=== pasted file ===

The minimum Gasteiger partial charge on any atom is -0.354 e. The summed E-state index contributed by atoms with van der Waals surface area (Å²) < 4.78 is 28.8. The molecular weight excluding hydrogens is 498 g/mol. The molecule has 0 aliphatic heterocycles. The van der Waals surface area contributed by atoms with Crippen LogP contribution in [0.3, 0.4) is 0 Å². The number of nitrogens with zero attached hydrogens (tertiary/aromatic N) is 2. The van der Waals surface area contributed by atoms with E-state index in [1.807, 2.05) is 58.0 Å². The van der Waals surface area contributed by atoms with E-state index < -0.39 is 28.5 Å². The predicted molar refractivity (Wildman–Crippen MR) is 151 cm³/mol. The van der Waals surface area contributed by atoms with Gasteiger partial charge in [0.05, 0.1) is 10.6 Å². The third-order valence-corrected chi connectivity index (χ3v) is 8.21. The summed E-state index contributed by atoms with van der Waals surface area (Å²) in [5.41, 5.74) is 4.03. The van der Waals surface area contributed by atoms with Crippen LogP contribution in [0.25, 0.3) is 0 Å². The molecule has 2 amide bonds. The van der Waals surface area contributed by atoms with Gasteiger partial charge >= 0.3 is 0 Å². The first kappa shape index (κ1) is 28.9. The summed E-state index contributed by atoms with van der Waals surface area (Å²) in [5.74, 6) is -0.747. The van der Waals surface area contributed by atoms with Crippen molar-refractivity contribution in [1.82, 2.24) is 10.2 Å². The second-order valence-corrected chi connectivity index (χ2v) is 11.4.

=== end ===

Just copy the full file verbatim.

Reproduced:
The minimum Gasteiger partial charge on any atom is -0.354 e. The summed E-state index contributed by atoms with van der Waals surface area (Å²) < 4.78 is 28.8. The molecular weight excluding hydrogens is 498 g/mol. The molecule has 0 aliphatic heterocycles. The van der Waals surface area contributed by atoms with Crippen LogP contribution in [0.3, 0.4) is 0 Å². The number of nitrogens with zero attached hydrogens (tertiary/aromatic N) is 2. The van der Waals surface area contributed by atoms with E-state index in [1.807, 2.05) is 58.0 Å². The van der Waals surface area contributed by atoms with E-state index < -0.39 is 28.5 Å². The predicted molar refractivity (Wildman–Crippen MR) is 151 cm³/mol. The van der Waals surface area contributed by atoms with Gasteiger partial charge in [0.05, 0.1) is 10.6 Å². The third-order valence-corrected chi connectivity index (χ3v) is 8.21. The summed E-state index contributed by atoms with van der Waals surface area (Å²) in [5.41, 5.74) is 4.03. The van der Waals surface area contributed by atoms with Crippen LogP contribution in [0.25, 0.3) is 0 Å². The molecule has 2 amide bonds. The van der Waals surface area contributed by atoms with Gasteiger partial charge >= 0.3 is 0 Å². The first kappa shape index (κ1) is 28.9. The summed E-state index contributed by atoms with van der Waals surface area (Å²) in [5.74, 6) is -0.747. The van der Waals surface area contributed by atoms with Crippen molar-refractivity contribution in [1.82, 2.24) is 10.2 Å². The second-order valence-corrected chi connectivity index (χ2v) is 11.4.